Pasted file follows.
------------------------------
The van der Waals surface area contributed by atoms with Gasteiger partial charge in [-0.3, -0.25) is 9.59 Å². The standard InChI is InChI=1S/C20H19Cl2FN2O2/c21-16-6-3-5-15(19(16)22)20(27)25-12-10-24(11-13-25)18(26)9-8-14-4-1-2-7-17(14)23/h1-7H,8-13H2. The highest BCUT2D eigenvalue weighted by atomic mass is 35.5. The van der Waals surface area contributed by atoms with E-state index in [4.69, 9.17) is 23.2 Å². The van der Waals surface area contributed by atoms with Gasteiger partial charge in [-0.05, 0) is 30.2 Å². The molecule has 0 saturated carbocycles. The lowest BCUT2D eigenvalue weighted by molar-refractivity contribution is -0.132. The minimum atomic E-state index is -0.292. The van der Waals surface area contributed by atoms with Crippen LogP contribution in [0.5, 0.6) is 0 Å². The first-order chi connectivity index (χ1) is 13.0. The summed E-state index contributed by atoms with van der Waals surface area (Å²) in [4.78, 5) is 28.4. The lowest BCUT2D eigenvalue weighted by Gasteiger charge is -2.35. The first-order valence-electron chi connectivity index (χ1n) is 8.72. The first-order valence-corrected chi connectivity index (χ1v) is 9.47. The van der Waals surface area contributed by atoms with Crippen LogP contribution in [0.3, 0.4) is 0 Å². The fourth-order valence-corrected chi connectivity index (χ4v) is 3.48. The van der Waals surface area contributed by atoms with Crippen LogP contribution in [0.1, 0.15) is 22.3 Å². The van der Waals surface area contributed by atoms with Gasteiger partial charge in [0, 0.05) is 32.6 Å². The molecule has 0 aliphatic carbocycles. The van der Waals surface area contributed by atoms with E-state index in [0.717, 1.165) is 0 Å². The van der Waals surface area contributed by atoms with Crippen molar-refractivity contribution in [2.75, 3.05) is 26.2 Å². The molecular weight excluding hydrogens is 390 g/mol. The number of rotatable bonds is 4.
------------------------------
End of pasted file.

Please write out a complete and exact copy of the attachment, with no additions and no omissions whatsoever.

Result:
The van der Waals surface area contributed by atoms with Gasteiger partial charge in [-0.3, -0.25) is 9.59 Å². The standard InChI is InChI=1S/C20H19Cl2FN2O2/c21-16-6-3-5-15(19(16)22)20(27)25-12-10-24(11-13-25)18(26)9-8-14-4-1-2-7-17(14)23/h1-7H,8-13H2. The highest BCUT2D eigenvalue weighted by atomic mass is 35.5. The van der Waals surface area contributed by atoms with E-state index in [4.69, 9.17) is 23.2 Å². The van der Waals surface area contributed by atoms with Gasteiger partial charge in [-0.05, 0) is 30.2 Å². The molecule has 0 saturated carbocycles. The lowest BCUT2D eigenvalue weighted by molar-refractivity contribution is -0.132. The minimum atomic E-state index is -0.292. The van der Waals surface area contributed by atoms with Crippen LogP contribution in [0.5, 0.6) is 0 Å². The first-order chi connectivity index (χ1) is 13.0. The summed E-state index contributed by atoms with van der Waals surface area (Å²) in [4.78, 5) is 28.4. The lowest BCUT2D eigenvalue weighted by Gasteiger charge is -2.35. The first-order valence-electron chi connectivity index (χ1n) is 8.72. The first-order valence-corrected chi connectivity index (χ1v) is 9.47. The van der Waals surface area contributed by atoms with Crippen LogP contribution in [0.3, 0.4) is 0 Å². The fourth-order valence-corrected chi connectivity index (χ4v) is 3.48. The van der Waals surface area contributed by atoms with Crippen LogP contribution in [0.1, 0.15) is 22.3 Å². The van der Waals surface area contributed by atoms with Gasteiger partial charge in [0, 0.05) is 32.6 Å². The molecule has 0 aliphatic carbocycles. The van der Waals surface area contributed by atoms with E-state index in [0.717, 1.165) is 0 Å². The van der Waals surface area contributed by atoms with Crippen molar-refractivity contribution in [2.75, 3.05) is 26.2 Å². The molecular weight excluding hydrogens is 390 g/mol. The number of rotatable bonds is 4.